Four women walk through a meadow of green, knee-high grass with white gauze nets in their hands. Three are interns, one is an expert, but all of them are looking for butterflies. Not the orange painted lady variety that fools wing watchers often, but monarchs. Monarchs are larger, more vibrant and less abundant.
The crew is working within Idaho’s Curlew National Grassland, barely a handful of miles north of the Utah border. It’s the biggest monarch butterfly breeding site the U.S. Forest Service manages in the Intermountain West. While eastern monarch butterflies fly south to Mexico for the winter, most western monarchs migrate to the California coast. The netters at Curlew try to tag them en route.
“It’s amazing really,” says Rose Lehman, Caribou-Targhee National Forest botanist. “Butterflies are only the weight of a paperclip and yet you can put this little sticker on them and hope that someone sees it and reports it.”
Lehman estimates she needs to tag at least 200 sunset colored wings for the slim chance of having at least one seen and reported. The netters don’t have 200. They’re empty-handed in the state with monarchs as its official state insect.
Monarchs coming from Arizona, California, Idaho, Nevada, Oregon, Utah and Washington are missing. The void is alarming. Migrating western monarch butterflies declined 85 percent from 2017 to 2018. The current count is 28,429 monarchs collecting on the Pacific coast this winter. That’s down from an estimated 4.5 million in the 1980s.
“There’s funding for emergency research and we’re using it now,” says Emma Pelton, Xerces Society conservation biologist. “Our worst fear is monarchs totally disappear before we figure out why they’re disappearing.”
U.S. Fish and Wildlife Service launched a monarch conservation database last summer. It’s considering the addition of monarchs to the Endangered Species List this year. A decision is expected in June.
Researchers predict population collapse at 30,000 butterflies. Monarchs are below that now, but don’t throw your hands in the air of despair yet. Natural Resources Conservation Service, within the U.S. Department of Agriculture, offers more than three dozen ways large-scale growers can help monarchs. Individuals on a small scale have a hand in recovery too. What you plant in your garden and flowerbeds this growing season will help or hinder pollinators, including monarchs.
As caterpillars, monarchs display sharp stripes of yellow, black and white while creeping along the leaves of milkweed, feasting as they go. As adults, they’re delicate triangles of orange-veined with black, floating on the breeze in search of nectar. They’ll search your yard for it.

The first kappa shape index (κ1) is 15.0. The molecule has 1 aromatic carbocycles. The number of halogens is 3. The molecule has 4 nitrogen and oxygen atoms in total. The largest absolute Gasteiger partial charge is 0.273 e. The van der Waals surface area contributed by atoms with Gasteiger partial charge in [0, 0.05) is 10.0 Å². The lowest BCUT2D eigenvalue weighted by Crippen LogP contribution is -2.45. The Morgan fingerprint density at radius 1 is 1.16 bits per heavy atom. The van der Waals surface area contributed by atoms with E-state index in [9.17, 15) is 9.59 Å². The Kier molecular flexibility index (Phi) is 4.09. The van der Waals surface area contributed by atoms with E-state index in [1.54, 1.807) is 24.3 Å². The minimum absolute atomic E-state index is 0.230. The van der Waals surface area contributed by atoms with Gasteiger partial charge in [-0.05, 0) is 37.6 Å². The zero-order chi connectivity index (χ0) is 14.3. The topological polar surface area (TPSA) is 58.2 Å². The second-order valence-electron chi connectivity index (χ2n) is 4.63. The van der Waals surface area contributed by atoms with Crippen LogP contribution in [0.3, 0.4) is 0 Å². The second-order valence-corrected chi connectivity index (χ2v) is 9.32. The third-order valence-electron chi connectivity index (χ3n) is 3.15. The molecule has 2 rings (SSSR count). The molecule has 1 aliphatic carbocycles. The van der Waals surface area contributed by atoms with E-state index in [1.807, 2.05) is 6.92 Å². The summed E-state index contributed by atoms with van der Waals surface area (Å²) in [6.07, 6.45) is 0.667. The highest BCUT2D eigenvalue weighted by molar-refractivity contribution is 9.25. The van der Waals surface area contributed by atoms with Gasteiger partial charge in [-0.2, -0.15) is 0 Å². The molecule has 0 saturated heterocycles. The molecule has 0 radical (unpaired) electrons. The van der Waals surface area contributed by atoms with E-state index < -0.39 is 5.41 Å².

“So much of our food and human condition is dependent on pollinators,” Lehman says. “Certainly everybody can be more aware of what they plant in their garden and make sure it’s pollinator friendly. There are a lot of things individuals, and natural resource managers alike, can do.”
What you do is not as simple as planting any and every bloom. Choose specific blooms for butterflies. Tulips, for example, are bred for beauty rather than food for insects. They won’t help the butterfly population, but milkweed will. So will pollen producing plants like aster and goldenrod.
That’s what you want, but before you buy, ask the nursery if the plants have been treated with insecticide. There’s often poison applied to protect plants from leaf-eating bugs and it’s expressed in nectar and pollen. It kills insects, including bees and butterflies. Consider how many gardens butterflies fly over when winging it across the West. Reducing insecticides in those gardens could increase the monarch butterfly population.
“Monarchs are conservation ambassadors because they migrate over huge areas,” Pelton says. “You have to conserve habitat among a lot of different people over a lot of different landscapes.”
They are drawn to the Curlew National Grassland, ironically enough, for invasive Russian olive. Some of the silver-leafed, fragrant trees are falling on the ax as part of a multi-year, major, landscape restoration project, but not all of them. Monarchs seek the shade of Russian olives along riparian areas, the wet zones, when crossing the desert on hot, summer days.
“Russian olive is a weed,” Lehman says. “But removing that structure is a challenge in the management of monarchs.”
The other challenge is time. Time is running out on resolving the butterfly’s rapid decline. On the upside, bugs breed a lot faster than big game.
“This is not the story of slow, reproducing megafauna,” Pelton says. “We’re not talking about one egg here. We’re talking about hundreds of eggs and that can yield fast results. And these are not animals in remote places. Any person, even if they rent an apartment, can set out a pot on their stoop with a plant in it that attracts pollinators. Everyone can help.”
If you want to give monarchs a hand in your own yard, here’s what to plant.
- For spring nectar: Native milkweed, Culver’s root, beach blanket flower and native thistle. Planting native milkweed (not tropical milkweed) is encouraged unless you live along the California coast. Do not plant milkweed within five miles of the coast. It disrupts overwintering monarchs during their rest cycle.
- For summer nectar: Sunflowers, bee balm, blazing star.
- For fall nectar: Aster, goldenrod, rabbitbrush, coyote bush.